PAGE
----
The Golden Bernanke

We asked yesterday, albeit somewhat jokingly, what market needed to “see the money” the most.   Stocks, bonds, or gold?

Mr. Market has spoken.  The initial pop in stocks has faded with notable weakness in Apple, yet gold is holding its gains.  The GLD is up over 1.9 percent against the S&P500 0.34 percent move.

Markets are certainly setting up for an interesting September.

Have a great Labor Day weekend!

We leave you with a little history of the origins of Labor Day from our good friend and one of the smartest guys we know, Pat Alwell of Strategas Research.  This is from his must read daily missive.  If you’re not on his list,  get on it!

Labor Day in the US was established in 1894 after decades of conflict between capital and labor, and about 40 years after the publication of Das Kapital.   The holiday was championed by, among others, Eugene Debs, who ran for President as a Socialist not less than 5 times.  It was pro-Labor President Grover Cleveland, the first Democrat to break the Republican hold on the White House since Lincoln, who created the holiday after using Federal troops to quash a strike at the Pullman car Company.   Though Labor got a holiday, Cleveland removed it from the International Workers Day of May 1 which many American capitalists associated with red berets, strong coffee, and matching 401Ks.   So here we are 118 years after Labor Day became a national holiday contemplating the battles between labor and capital, the rich and the poor, individual rights over the collective.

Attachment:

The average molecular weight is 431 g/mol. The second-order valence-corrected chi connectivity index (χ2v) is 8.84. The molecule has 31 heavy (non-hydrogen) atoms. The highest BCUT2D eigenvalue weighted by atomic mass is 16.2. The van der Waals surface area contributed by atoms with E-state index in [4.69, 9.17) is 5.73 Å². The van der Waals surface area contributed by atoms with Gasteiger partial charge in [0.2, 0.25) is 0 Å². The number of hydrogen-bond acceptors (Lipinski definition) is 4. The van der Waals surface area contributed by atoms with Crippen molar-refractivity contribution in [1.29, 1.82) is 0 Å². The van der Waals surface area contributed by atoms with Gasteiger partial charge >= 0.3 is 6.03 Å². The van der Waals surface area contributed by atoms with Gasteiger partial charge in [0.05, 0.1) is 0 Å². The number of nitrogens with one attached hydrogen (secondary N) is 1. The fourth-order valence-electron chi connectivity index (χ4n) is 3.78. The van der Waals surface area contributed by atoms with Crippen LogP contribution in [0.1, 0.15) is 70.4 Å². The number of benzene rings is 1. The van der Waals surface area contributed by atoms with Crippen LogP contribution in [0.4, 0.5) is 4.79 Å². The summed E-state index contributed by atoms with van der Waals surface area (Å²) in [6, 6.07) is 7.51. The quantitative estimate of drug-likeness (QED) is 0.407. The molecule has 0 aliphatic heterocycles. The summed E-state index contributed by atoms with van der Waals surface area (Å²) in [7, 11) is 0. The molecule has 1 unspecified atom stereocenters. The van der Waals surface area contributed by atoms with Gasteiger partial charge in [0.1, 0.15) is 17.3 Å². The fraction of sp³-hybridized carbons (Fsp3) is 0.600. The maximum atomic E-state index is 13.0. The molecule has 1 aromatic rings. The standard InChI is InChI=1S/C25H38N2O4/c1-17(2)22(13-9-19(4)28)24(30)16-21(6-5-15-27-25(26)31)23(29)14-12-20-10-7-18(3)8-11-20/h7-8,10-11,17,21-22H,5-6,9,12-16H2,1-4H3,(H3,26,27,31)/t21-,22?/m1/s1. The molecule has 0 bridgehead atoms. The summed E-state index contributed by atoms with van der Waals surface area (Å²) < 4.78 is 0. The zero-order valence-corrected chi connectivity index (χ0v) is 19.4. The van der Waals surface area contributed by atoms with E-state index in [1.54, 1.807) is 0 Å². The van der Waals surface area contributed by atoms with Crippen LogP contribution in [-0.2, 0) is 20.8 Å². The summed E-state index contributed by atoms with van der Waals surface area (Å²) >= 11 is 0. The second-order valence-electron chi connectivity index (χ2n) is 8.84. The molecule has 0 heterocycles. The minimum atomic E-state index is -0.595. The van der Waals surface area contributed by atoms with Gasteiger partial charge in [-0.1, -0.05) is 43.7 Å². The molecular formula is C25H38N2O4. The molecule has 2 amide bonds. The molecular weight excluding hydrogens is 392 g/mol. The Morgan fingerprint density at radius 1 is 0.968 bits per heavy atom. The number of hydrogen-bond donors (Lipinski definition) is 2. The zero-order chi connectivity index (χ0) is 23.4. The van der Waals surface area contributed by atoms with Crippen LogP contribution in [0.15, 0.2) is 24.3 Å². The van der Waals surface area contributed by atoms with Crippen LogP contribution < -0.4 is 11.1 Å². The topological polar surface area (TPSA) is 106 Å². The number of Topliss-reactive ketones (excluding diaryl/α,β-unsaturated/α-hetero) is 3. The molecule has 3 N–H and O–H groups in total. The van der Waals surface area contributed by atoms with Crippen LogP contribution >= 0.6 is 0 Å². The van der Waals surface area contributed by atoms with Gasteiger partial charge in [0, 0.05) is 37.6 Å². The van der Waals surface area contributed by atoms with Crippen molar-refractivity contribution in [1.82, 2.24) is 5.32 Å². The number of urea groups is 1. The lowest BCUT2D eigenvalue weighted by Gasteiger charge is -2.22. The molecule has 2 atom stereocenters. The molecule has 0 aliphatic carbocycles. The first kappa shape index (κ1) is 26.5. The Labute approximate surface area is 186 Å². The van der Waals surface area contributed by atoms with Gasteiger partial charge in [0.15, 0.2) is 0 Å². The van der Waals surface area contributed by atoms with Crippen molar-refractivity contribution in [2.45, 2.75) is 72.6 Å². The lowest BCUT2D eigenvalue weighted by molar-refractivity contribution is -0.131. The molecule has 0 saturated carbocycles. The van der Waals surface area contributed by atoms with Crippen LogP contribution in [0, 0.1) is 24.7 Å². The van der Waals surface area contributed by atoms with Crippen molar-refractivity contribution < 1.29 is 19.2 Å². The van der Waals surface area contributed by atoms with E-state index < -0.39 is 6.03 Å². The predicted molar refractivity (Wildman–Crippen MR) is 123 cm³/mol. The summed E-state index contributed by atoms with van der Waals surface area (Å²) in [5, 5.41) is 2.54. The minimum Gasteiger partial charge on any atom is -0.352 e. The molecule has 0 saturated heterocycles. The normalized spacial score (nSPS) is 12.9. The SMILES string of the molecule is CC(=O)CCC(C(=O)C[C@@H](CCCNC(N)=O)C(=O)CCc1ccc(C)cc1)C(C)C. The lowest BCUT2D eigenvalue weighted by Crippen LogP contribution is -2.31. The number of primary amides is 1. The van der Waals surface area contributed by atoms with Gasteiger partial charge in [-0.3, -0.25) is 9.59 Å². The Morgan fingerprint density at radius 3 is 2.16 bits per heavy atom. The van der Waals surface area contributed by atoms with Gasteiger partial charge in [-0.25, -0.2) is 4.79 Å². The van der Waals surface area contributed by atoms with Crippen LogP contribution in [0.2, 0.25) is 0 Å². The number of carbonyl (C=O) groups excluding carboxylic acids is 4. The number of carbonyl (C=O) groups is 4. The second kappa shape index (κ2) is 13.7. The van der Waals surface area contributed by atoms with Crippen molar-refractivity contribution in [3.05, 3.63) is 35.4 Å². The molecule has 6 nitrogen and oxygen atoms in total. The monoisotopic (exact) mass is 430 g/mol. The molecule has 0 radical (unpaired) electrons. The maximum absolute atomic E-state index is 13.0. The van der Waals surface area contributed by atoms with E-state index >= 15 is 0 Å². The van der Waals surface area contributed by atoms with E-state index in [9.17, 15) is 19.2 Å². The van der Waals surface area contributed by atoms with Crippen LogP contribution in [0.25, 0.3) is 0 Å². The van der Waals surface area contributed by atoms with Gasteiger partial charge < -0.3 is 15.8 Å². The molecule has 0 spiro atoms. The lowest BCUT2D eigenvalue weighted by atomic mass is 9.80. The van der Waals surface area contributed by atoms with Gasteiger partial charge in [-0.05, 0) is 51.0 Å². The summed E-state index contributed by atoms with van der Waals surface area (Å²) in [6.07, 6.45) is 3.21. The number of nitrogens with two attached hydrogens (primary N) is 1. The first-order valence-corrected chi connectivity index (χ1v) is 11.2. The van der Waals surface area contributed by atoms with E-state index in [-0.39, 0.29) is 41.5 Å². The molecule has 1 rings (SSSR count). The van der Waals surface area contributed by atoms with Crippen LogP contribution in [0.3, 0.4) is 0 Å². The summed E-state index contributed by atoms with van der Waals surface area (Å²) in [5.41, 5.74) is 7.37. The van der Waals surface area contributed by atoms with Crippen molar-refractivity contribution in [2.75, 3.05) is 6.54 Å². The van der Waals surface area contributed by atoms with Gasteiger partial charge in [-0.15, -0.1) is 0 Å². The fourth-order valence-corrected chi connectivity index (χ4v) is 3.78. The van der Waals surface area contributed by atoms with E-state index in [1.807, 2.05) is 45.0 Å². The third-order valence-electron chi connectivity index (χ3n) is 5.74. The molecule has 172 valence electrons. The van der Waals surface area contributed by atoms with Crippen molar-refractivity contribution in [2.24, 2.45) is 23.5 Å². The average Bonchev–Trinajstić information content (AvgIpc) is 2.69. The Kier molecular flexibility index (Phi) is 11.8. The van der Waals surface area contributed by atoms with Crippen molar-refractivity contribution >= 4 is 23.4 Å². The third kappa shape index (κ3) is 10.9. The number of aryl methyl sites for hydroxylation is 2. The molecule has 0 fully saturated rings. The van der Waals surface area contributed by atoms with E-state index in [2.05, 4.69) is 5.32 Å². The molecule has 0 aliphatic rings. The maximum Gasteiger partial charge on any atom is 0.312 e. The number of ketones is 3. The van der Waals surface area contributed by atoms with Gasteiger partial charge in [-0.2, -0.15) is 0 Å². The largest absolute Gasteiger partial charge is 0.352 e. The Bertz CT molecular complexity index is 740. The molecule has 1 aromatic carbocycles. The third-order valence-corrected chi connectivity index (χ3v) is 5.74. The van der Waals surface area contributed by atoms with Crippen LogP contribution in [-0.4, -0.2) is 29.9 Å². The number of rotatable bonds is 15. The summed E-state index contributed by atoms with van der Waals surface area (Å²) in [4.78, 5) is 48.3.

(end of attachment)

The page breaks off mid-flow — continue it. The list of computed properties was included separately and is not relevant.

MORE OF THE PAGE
Organized labor peaked decades ago and now union membership accounts for less than 12% of the US labor force.  The strongest representation for organized labor is within government with a unionized rate 5 times that of the private sector.   Education workers enjoyed the highest unionization rate of 37% while sales people enjoy (or suffer) the lowest at 3%.   Money capital, eager to flow where it is treated the kindest, dominates labor both in the US and abroad.   This is best reflected in the meager wage increases accruing to labor despite years of outstanding productivity increases.   At one point in 1997, Morgan Stanley Economist, Steve Roach, claimed that money capital would suffer a “worker backlash” as wages grew slower than productivity. It never happened.

(click here if chart is not observable)

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2 Responses to The Golden Bernanke

  1. chris m says:

    I don’t know why you refer to Cleveland as a pro-labor President. as you point out he crushed the Pullman strike, doing enormous damage to workers.

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